Making speakers feel that they are being heard and that you are paying attention is an important aspect of great listeners. In most Western cultures, eye contact is considered a basic ingredient of effective communication. When talking, look at each other in the eye. Part of listening is making others feel like you’re listening. In fact, research shows that people who feel listened to are more likely to engage in future interactions with you. And being distracted by background noises makes listeners seem inattentive. What’s more surprising is that your level of attentiveness can even affect how the speaker talks.

Keep an open mind

Listen without judging the other person or mentally criticizing the things they tell you. If what they say alarms you, go ahead and feel alarmed, but don’t say to yourself, “Well, that was a stupid move.” As soon as you indulge in judgmental bemusements, you’ve compromised your effectiveness as a listener. Listen without jumping to conclusions. Remember that the speaker is using language to represent the thoughts and feelings inside their brain. You don’t know what those thoughts and feelings are and the only way you’ll find out is by listening.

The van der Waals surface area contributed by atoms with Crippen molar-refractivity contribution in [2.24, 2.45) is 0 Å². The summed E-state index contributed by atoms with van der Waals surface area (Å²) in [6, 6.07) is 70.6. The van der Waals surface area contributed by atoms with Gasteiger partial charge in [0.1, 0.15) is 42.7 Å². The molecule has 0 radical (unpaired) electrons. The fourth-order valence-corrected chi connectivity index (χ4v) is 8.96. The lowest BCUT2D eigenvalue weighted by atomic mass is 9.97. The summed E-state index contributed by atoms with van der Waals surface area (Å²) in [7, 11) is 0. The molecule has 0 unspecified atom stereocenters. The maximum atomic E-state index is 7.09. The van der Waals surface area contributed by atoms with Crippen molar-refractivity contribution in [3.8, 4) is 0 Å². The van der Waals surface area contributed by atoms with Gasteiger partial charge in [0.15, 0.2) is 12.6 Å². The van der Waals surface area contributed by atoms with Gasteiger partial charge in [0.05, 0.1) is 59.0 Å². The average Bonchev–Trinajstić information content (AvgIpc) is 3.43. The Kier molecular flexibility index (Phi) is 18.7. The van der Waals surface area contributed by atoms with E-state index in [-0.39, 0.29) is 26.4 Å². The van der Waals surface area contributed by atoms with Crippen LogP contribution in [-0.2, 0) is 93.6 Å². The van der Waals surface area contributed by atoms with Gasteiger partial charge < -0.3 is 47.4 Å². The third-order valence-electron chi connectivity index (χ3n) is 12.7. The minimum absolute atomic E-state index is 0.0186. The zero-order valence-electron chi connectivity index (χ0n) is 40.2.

Use names in remote meetings

During an in-person meeting, there’s no doubt as to who is speaking or whom they’re speaking to. Online meetings aren’t as clear. Use names when addressing people, and encourage everyone to refer to themselves by name as well. And when you are discussing the points someone made, reiterate who sais what to keep everyone on track.

Take your time

Last but not least, take the time to consider what’s being said rather than jump in with a response. If you’re not sure of the intent, ask. Especially in virtual meetings, it is important to first understand what the topic is being spoken about, reiterate facts and figures in your mind and then come up with conclusions or questions. Virtual platforms are not the same as in-person meetings, so always account for any delays or difficulties.

Communication is a key aspect for every one of us, be it in our personal lives or professional lives. Sometimes conversations are less consequential — but you still need to be a good listener. A little understanding can go a long way in terms of collaboration, trust, and productivity- and hence improve your listening skills.

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Suchismita Panda